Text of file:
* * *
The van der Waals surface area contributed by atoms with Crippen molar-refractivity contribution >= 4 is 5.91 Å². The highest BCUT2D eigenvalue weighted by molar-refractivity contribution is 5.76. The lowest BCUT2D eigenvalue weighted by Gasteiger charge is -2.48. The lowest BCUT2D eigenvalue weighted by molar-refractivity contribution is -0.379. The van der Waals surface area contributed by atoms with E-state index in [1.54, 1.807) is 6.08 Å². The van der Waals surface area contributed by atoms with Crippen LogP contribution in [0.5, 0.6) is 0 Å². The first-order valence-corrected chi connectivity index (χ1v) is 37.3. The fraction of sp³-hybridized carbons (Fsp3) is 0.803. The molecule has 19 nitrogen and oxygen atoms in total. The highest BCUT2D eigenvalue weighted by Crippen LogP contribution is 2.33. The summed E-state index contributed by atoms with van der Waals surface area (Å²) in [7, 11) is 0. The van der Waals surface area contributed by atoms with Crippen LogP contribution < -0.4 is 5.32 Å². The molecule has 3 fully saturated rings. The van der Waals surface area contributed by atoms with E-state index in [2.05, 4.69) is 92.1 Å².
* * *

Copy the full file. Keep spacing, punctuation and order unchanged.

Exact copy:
The van der Waals surface area contributed by atoms with Crippen molar-refractivity contribution >= 4 is 5.91 Å². The highest BCUT2D eigenvalue weighted by molar-refractivity contribution is 5.76. The lowest BCUT2D eigenvalue weighted by Gasteiger charge is -2.48. The lowest BCUT2D eigenvalue weighted by molar-refractivity contribution is -0.379. The van der Waals surface area contributed by atoms with E-state index in [1.54, 1.807) is 6.08 Å². The van der Waals surface area contributed by atoms with Crippen LogP contribution in [0.5, 0.6) is 0 Å². The first-order valence-corrected chi connectivity index (χ1v) is 37.3. The fraction of sp³-hybridized carbons (Fsp3) is 0.803. The molecule has 19 nitrogen and oxygen atoms in total. The highest BCUT2D eigenvalue weighted by Crippen LogP contribution is 2.33. The summed E-state index contributed by atoms with van der Waals surface area (Å²) in [7, 11) is 0. The van der Waals surface area contributed by atoms with Crippen LogP contribution < -0.4 is 5.32 Å². The molecule has 3 fully saturated rings. The van der Waals surface area contributed by atoms with E-state index in [2.05, 4.69) is 92.1 Å².